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Taking a hit in the wallet for experience?

LPN/LVN   (1,716 Views | 9 Replies)

966 Profile Views; 19 Posts

Just got done with an interview for Harbin Clinic and it went well until we started discussing the salary. She told me that they start out at 13.50 at specialty offices and 12.50 at general clinics. She saw that I was uncomfortable with that especially since I'm currently working PRN at a nursing home, for 18.50 (which I've been called in only once so far) so she put me down as a LPN level 3 which get paid 15.00 per hour but my chances of getting hired are lower. I do understand that I'm a new grad and I don't really have alot of demand right now due to being inexperienced....So I have considered taking the job solely for the experienced...and also because I hate the PRN schedule. In the end at the rate of them calling me in for the PRN job, my income is roughly the same and Harbin's benefits are much better. Should I hold out for a better job or bite the bullet and take the job at Harbin...which is Full time by the way.

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292 Posts; 5,450 Profile Views

Does the full time job offer benefits? Don't forget to include those when weighing salary.

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TheCommuter has 10 years experience as a BSN, RN and specializes in Case mgmt., rehab, (CRRN), LTC & psych.

2 Followers; 228 Articles; 27,607 Posts; 318,888 Profile Views

Does the full time job offer benefits? Don't forget to include those when weighing salary.
You have a salient point. Benefits are typically worth about 25 to 30 percent of an employee's overall compensation package; thus, full-time workers tend to receive a lower pay rate than their PRN/per diem counterparts.

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19 Posts; 966 Profile Views

Yeah the benefits they offer range from Health , Dental, Life and long term disability insurance, 10 paid vacation days, holidays off and paid for, sick days that roll over, free uniforms (up to 200 dollars worth annually), free use of their gym. It does sound good when I list it out, but is it worth the low pay especially since the insurance will be taken out of my pay check every 2 weeks?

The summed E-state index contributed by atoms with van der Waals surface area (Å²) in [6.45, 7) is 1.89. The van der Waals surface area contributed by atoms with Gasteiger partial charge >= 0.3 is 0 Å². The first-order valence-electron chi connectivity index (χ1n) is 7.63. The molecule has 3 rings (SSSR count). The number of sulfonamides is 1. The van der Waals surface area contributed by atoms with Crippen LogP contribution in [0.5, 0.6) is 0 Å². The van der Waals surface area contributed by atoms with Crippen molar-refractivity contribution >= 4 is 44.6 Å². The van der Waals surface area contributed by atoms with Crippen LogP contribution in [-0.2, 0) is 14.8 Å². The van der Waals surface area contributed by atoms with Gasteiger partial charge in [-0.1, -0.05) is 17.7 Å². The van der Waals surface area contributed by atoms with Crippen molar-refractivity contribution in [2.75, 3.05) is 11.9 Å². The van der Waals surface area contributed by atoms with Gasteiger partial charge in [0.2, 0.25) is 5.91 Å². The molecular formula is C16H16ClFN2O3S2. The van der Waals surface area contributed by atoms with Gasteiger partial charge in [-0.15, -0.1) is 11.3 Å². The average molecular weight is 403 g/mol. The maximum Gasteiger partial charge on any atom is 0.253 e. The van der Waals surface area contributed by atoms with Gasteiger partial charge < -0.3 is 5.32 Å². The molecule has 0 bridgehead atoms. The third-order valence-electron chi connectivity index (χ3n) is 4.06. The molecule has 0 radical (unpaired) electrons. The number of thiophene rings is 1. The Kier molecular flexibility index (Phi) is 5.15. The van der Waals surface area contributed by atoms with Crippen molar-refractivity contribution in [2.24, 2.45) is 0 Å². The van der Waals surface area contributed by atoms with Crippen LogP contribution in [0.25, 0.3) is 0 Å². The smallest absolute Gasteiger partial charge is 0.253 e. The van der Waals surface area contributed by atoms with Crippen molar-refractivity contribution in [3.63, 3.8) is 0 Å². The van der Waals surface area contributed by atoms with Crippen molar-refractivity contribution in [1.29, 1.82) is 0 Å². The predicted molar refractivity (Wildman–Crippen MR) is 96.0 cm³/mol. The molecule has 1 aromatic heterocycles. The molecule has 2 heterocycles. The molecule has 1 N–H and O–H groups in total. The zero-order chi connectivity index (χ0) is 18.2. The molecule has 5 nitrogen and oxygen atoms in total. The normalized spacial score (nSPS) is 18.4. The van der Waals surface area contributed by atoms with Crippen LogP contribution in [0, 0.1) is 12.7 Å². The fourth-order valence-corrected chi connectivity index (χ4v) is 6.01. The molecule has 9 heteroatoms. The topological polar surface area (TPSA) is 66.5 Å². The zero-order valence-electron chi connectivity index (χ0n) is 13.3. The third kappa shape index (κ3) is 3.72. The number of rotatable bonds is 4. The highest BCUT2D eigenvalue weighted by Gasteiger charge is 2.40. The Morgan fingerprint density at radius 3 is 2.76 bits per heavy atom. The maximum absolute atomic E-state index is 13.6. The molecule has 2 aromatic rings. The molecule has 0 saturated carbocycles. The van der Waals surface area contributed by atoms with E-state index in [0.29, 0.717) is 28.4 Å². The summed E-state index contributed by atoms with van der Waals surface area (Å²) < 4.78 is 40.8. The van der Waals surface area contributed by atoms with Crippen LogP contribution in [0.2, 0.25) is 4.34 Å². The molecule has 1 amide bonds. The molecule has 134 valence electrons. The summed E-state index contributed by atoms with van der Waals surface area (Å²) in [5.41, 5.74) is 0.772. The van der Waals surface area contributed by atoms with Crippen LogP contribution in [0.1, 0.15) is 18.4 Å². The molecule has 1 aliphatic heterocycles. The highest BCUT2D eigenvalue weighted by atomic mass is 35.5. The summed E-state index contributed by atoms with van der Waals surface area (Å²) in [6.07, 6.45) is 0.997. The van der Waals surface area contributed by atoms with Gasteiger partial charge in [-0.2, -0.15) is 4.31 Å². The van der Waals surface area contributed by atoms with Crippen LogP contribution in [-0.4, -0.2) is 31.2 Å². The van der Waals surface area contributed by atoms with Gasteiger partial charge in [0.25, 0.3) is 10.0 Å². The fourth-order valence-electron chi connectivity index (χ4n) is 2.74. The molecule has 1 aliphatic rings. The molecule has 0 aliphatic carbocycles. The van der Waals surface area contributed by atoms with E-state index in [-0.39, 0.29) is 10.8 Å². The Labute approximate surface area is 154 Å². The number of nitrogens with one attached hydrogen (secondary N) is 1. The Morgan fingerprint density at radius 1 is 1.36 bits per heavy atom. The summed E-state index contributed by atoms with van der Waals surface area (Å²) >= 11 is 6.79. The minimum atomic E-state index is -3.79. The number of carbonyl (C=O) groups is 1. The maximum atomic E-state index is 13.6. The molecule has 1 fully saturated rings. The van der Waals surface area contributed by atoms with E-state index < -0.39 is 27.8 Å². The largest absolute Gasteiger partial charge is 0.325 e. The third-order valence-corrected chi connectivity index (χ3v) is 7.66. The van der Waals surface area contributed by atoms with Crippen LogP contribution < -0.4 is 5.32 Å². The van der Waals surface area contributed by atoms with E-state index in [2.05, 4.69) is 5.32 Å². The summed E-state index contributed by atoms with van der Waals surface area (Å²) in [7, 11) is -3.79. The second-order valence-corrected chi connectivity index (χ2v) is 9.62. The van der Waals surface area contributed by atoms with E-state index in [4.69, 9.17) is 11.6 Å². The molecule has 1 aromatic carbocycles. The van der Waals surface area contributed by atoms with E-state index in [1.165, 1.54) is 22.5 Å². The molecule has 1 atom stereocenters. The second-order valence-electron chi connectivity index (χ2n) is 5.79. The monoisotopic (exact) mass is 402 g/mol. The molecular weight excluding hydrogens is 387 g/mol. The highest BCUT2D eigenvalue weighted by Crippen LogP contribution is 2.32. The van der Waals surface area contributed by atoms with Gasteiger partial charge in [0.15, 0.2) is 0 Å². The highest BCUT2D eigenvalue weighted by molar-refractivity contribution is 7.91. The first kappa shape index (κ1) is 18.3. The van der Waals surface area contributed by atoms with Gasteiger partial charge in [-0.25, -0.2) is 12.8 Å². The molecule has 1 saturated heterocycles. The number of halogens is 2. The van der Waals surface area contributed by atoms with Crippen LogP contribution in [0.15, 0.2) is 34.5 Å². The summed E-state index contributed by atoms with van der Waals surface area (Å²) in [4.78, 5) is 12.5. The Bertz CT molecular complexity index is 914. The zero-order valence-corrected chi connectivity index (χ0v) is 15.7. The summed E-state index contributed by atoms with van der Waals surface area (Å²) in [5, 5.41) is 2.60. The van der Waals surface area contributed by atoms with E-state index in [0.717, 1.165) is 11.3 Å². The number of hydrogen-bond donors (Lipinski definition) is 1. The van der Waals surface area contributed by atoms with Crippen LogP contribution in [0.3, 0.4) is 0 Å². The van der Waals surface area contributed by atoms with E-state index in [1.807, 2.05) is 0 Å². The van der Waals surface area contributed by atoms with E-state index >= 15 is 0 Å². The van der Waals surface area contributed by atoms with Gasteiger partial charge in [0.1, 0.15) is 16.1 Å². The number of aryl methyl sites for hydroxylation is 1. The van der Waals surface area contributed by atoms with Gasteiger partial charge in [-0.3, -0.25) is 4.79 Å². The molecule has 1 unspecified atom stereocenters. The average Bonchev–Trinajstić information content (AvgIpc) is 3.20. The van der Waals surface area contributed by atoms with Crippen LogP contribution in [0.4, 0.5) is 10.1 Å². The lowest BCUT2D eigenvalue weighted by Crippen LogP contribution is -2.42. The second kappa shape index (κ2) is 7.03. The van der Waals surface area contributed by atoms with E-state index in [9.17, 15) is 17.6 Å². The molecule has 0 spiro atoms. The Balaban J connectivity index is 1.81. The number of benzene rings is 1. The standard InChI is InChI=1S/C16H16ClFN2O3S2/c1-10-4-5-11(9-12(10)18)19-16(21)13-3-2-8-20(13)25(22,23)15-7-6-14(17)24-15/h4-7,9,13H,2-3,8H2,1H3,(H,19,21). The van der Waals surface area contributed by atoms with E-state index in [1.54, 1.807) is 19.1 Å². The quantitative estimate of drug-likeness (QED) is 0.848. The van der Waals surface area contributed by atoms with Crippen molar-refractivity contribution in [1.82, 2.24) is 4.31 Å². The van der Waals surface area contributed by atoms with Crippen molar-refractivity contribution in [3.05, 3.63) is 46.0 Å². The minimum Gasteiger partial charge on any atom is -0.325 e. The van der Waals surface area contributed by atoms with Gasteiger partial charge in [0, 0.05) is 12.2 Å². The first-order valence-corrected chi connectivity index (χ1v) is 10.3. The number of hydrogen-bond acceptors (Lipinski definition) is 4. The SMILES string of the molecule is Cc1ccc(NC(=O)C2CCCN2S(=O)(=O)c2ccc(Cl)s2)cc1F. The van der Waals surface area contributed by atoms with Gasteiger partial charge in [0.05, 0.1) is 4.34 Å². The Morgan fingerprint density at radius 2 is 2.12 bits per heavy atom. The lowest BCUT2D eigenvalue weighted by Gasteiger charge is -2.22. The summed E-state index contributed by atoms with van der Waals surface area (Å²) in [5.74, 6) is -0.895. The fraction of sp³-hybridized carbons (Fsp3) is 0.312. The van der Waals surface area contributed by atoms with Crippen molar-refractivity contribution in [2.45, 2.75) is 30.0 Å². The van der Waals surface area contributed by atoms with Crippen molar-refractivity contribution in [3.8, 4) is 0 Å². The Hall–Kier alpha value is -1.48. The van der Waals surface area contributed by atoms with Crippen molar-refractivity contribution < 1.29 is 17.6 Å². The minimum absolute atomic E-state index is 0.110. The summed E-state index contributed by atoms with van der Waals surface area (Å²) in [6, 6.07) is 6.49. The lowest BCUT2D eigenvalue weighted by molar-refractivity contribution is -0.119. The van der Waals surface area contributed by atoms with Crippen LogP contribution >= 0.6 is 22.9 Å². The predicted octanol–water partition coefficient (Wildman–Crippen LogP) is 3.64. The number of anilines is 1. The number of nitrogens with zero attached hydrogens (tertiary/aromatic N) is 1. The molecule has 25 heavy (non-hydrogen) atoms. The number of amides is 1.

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xoemmylouox has 13 years experience as a ASN, RN.

1 Follower; 3,150 Posts; 38,746 Profile Views

Well you can do both.. Work PRN the LTC (since they have only called you in once anyway) on the days you have off from the clinic position.

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jesskalpn has 13 years experience and specializes in OB, Occupational Health.

87 Posts; 3,662 Profile Views

As long as you can live on the compensation from the full-time job, it might be a good move for your resume.

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19 Posts; 966 Profile Views

Yeah I have considered working both since it is a PRN position. I'll have to see what the LTC facility says about limiting my call ins to only my off days. Combined with the benefits it can be something I can live on until I run into something better.

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TheCommuter has 10 years experience as a BSN, RN and specializes in Case mgmt., rehab, (CRRN), LTC & psych.

2 Followers; 228 Articles; 27,607 Posts; 318,888 Profile Views

I'll have to see what the LTC facility says about limiting my call ins to only my off days.
Since the LTC position is PRN, simply tell them to only call you on your days off. PRN positions are supposed to work around your availability. Good luck to you.

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199 Posts; 4,601 Profile Views

"I do understand that I'm a new grad and I don't really have alot of demand right now due to being inexperienced"

Hmmmmm, let's see....little experience, benefits, vacation, SL, free use of gym, uniform allowance, etc., a PRN job where you've only been called once to work...

YOU'RE BEING OFFERED A FULL-TIME JOB and you're wondering if you should take it?

Personally, I'd take it. I tell folks just getting out of school or college, to take a job, (almost) any job to get started. Get your foot in the door, get experience, and at some point, move on.

First jobs are not always the easiest to come by. Go for it. Whilst pay rate is important, there are many other factors that need to be considered. It pays to be more circumspect (and philosophical) when making decisions.

I am not a greenhorn. I'm working on a second career. I retired from my first one and went back to college 4 yrs ago and had to start over again. LVN I Step 3 (they gave me a couple steps because of my previous experiences and education), per diem, crappy schedule, no benefits. Now I'm FT and benefited.

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16 Posts; 1,218 Profile Views

i'd take it and keep the prn. Once you have so experience under your belt you can go somewhere else and demand more pay.

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